Saturday, December 17, 2011

Great triple bill at the Pacific Cinematheque

Some of y'all have holidays 'round about now, which makes this a great time to see some cinema. There's a bleak-as-a-winter-sky lineup post-Christmas at the Cinematheque that cannot be beat, if you like your drama depressing, beautifully photographed, and in black & white - the perfect antidote for all this damnable Christmas cheer!

The only thing I vividly remember from reading Larry McMurtry's
The Last Picture Show when I was a teenager was that there's a scene where the young Texan men in it get together in a barn to fuck some cows. McMurtry makes it sound like this was a normal thing for adolescent young men to do, growing up in Texas. It's presented in a straightforward, slightly sordid way that leaves you a bit benumbed - sort of Less Than Zero with udders. It made me very glad to not have been born in Texas, or, hell, anywhere in America, or, for that matter, on a farm (because really, who knows how widespread the practice is?).

I don't recall if Peter Bogdanovich put any cowfuckery in his film version of The Last Picture Show. It's a rather heartbreaking film, as I recall, with fine performances from Jeff Bridges, Cybill Shepherd, and a very engaging actor who seems to have disappeared from high-profile cinema, Timothy Bottoms (he of The Paper Chase and Love and Pain and the Whole Damn Thing, both highly enjoyable films in their own right). There's a new 35mm print set to open at the Cinematheque on Monday the 26th; there's even an early show on the 29th, at 4pm, that allows you to see it as the first film in a triple bill, with one other great drama and one film that, while I haven't seen it and so can't honestly vouch for it, sure SOUNDS interesting enough.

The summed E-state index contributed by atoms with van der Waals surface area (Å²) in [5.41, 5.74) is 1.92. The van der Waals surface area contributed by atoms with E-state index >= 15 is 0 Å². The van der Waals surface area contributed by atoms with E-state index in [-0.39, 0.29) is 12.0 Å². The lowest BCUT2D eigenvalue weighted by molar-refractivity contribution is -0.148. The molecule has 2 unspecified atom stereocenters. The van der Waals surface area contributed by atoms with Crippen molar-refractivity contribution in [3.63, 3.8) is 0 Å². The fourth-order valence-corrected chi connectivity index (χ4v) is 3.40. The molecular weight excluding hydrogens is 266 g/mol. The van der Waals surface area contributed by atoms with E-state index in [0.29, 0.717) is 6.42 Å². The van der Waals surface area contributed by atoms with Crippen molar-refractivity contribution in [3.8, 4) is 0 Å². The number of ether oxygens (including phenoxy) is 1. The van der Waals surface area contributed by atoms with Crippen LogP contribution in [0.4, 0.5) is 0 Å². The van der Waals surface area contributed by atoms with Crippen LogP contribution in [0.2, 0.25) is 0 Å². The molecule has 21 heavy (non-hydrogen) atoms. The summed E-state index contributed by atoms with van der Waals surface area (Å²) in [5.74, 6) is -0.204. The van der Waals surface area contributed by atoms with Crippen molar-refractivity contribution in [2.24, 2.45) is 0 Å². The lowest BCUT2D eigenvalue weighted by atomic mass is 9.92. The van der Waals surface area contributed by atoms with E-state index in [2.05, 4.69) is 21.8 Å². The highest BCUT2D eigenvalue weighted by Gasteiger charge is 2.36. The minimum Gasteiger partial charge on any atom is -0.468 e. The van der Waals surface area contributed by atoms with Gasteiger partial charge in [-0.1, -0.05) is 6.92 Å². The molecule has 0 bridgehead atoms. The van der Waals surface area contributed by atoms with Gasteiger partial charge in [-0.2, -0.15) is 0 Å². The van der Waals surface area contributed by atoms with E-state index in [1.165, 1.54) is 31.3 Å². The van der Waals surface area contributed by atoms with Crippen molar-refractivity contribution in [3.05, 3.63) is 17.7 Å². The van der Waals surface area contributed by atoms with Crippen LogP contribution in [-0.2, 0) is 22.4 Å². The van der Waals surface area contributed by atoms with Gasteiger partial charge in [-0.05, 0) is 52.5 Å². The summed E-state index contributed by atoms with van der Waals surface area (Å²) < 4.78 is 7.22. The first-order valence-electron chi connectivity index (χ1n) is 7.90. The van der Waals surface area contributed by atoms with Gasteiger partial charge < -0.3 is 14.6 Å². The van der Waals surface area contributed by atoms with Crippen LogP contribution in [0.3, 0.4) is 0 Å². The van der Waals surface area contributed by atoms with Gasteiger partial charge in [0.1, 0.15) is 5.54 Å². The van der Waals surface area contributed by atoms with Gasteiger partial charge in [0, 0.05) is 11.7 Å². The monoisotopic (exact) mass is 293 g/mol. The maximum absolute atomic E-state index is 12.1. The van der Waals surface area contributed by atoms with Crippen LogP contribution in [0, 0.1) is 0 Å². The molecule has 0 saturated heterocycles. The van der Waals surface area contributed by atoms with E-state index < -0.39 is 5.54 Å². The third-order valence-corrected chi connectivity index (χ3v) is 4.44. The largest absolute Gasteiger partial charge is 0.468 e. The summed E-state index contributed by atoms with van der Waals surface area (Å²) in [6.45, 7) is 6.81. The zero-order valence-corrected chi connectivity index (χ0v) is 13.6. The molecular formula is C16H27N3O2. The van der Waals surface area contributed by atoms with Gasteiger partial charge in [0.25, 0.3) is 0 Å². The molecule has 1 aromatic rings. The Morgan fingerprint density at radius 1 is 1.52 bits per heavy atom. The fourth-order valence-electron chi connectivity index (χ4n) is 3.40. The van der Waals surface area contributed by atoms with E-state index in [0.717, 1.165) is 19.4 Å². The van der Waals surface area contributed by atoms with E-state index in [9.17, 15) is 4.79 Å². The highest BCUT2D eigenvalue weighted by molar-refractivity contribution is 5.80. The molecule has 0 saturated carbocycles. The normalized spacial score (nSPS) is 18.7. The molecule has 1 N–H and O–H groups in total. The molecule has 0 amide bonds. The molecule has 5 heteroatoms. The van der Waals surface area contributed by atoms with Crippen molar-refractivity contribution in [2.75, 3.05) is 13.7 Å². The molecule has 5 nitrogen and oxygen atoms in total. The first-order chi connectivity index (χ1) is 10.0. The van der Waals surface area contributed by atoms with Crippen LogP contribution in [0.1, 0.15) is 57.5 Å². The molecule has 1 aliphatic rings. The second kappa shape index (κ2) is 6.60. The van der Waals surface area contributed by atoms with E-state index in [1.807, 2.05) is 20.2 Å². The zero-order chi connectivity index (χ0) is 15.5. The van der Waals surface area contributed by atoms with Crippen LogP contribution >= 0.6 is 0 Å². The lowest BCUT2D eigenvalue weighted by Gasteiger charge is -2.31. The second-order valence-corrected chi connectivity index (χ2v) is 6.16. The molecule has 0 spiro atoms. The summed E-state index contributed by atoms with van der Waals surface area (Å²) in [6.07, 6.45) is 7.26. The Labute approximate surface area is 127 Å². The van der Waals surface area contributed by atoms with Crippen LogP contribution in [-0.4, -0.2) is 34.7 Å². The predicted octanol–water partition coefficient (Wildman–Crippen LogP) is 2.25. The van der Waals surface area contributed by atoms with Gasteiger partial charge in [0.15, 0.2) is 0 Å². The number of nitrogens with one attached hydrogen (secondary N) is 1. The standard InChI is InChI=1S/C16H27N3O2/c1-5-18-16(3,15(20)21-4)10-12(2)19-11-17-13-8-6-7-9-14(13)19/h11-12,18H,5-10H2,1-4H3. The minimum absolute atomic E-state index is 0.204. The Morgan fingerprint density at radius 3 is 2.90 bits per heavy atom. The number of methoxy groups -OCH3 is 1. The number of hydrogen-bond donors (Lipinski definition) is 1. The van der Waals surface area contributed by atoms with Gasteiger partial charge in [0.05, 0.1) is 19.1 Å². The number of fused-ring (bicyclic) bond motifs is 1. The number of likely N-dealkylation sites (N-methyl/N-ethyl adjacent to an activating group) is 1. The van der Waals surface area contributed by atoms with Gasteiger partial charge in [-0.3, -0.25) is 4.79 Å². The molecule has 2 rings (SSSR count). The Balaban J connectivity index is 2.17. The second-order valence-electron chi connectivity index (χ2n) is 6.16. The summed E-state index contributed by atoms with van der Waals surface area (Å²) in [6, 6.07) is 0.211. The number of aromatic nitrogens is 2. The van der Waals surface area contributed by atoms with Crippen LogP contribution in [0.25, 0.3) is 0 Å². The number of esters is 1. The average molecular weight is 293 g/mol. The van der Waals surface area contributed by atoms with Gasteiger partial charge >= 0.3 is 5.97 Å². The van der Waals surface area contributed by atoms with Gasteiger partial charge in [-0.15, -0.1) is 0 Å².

The other great drama is A Place in the Sun, adapted from Theodore Dreiser's An American Tragedy. Any punks who read this blog might care: if you don't know what the Clash's song "The Right Profile" is about, it's about the prolonged self-destruction of the film's star ("the longest suicide in Hollywood history"), the highly charismatic, somewhat tormented, and very talented Montgomery Clift. A Place in the Sun is the second film mentioned by Joe Strummer in the song (which mentions most of Monty's career highs, though misses an underrated Hitchcock he did, I Confess... Strummer also namechecks The Misfits, playing on the 18th at the Vancity). I haven't seen A Place in the Sun in a long time, but recall it being a tragic tale of how class distinctions function in America and can sabotage relationships (I believe I am putting it mildly). The film might also be of interest for anyone who wonders why the hell Elizabeth Taylor ever became famous (this and Who's Afraid of Virginia Woolf will both answer that question, though she's actually quite beautiful in A Place in the Sun. An old sorta-girlfriend of mine used to get compared to her... sigh...).

The third film, the one I have not seen, is called Suddenly, Last Summer - Monty Clift and Liz Taylor are both in that one, too (and Katherine Hepburn!). I must simply refer you to the Cinematheque guide for that one - but note that there is supposedly a "cannibalistic orgy" in the film. Any Hollywood movie from 1959 that has anything even approximating a cannibalistic orgy - it can't possibly live up to the image those words evoke, but still - is something I need to see.

By the way, I'm not trying to be precious in putting up French movie posters - they just looked best of the ones that turned up on the Google search!

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